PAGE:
Baby Steps: CRE’s Energy Efficient Future

I recently read an article from NPR where experts imagined what the world would look like in 2050 if we were able to reduce the globe’s net greenhouse gas emissions down to zero percent by that time. These imagined scenarios for reducing emissions range from new methods of farming to mass adoption of urbanization to a shift in how heating and cooling systems are powered. Commercial real estate overlaps with many of the ideas in the NPR article.

And there’s a solid reason for this – per the U.S. Energy Information Administration, 18% of total U.S. energy consumption was consumed by commercial buildings in 2017. According to the same report, only 3% of energy consumed by commercial buildings was from renewable sources. So whether commercial buildings can become more energy efficient or obtain their energy from renewable sources, there’s definitely room for improvement in the industry.

Not surprisingly, one of the largest line items on property owner’s P&L statements is the utility expense. Some commercial property owners have taken steps to reduce their carbon footprint and recurring utility expense by installing solar panels, energy efficient windows, or new heating/cooling systems. However, to achieve the goal of reducing the globe’s net greenhouse gas emissions to zero percent by 2050, we need the vast majority of commercial property owners to become more energy efficient with a focus on renewable energy sources.

While technologies such as see-through solar cells (i.e. solar windows) have concerns around durability and efficiency (today), technology has been improving the energy efficiency in rooftop HVAC units, water heaters, and heat pumps. However, replacing these systems are a large capital expenditure. For a building owner to replace their older systems with new, energy efficient systems, the cost-savings analysis needs to clearly show an appropriate return on investment. Or the older equipment needs to fail and be replaced. Waiting around for equipment to fail and hoping costs come down is not a great plan.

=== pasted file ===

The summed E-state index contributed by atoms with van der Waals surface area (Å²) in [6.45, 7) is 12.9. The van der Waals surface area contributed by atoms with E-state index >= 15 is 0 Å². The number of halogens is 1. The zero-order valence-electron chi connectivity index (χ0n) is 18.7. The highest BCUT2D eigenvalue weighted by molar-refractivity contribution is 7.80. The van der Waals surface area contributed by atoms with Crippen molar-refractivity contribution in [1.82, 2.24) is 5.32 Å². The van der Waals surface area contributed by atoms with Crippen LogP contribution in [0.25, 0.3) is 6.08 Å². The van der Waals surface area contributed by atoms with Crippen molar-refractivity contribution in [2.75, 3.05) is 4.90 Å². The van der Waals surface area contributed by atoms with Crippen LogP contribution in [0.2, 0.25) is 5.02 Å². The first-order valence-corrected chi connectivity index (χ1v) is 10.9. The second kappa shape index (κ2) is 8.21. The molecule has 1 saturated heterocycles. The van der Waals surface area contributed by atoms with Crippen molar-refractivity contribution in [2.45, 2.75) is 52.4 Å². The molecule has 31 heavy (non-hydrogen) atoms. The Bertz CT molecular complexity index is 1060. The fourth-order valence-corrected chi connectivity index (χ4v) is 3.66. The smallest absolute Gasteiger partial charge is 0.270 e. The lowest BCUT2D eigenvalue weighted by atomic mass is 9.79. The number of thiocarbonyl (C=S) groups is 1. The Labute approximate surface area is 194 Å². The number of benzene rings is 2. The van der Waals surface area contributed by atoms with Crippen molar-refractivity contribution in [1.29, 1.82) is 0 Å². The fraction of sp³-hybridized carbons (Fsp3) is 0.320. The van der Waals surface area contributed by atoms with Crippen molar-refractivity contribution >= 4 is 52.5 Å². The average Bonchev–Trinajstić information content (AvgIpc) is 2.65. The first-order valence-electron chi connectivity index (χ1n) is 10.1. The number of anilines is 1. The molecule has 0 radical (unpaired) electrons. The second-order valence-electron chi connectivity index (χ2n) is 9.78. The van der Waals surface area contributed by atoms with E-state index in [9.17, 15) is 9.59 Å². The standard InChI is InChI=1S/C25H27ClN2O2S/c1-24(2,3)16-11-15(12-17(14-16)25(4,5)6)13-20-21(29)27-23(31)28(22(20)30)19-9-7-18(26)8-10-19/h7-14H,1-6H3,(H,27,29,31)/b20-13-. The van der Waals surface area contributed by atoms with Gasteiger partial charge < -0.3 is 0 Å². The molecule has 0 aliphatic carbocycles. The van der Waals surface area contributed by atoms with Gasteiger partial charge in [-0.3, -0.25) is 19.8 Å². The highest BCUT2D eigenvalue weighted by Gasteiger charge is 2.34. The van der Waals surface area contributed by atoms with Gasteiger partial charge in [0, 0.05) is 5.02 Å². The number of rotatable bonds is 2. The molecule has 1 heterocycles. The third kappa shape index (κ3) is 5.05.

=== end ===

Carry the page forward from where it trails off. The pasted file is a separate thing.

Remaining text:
Recently, entrepreneurs have created software to monitor building equipment with sensors to help property owners better understand where energy is being used  (a couple startups in this space include Enertiv and Aquicore). While these technologies will not directly help a property owner reduce utility use, they will help owners understand where they are using energy, where an owner can optimize performance of their equipment, and they can help owners use data to assist in large capital expenditure decisions. If an owner can use these technologies to identify an overworked piece of equipment or optimize a heating/cooling schedule, they can address these issues and begin to reduce utility usage.

These monitoring technologies are not earth shattering, but installing these technologies are some baby steps that property owners can take to reduce energy use in commercial buildings, thus reducing their production of greenhouse gases. The early adopters of these technologies have seen a reduction in energy use, which can also lead to a reduction in their operating expenses (go check out the case studies for Aquicore and Enertiv). If commercial property owners see a clear path to an expense reduction by installing energy efficient equipment or other green solutions, they will do so (before the equipment fails). Due to scale, a small percentage reduction in a large building can have a pretty big impact on the environment, and these small reductions start to add up over time. Perhaps these are the incremental steps that lead to the exponential increases of Moore’s Law.

As someone who hopes to be on this planet in 2050 (and hopefully many more years!), I wish we could go full steam ahead with all the ideas from the NPR article right now, but some of these ideas are prohibitively expensive to implement (today) and, as the article states, the hardest part is navigating the social disruption some of these ideas have. However, building owners can start to take some baby steps to understand and manage their energy use to make more informed decisions on future energy efficient capital expenditures. Entrepreneurs are going to continue to tackle ways to reduce greenhouse gas emissions and the technologies to do so are going to become better and cheaper over time. I am very excited to be working in the venture community where I can see technologies in the early stages, knowing that these problems are going to be solved. If you are a startup with a better or cheaper way for properties to reduce their carbon footprint, we would love to hear from you!

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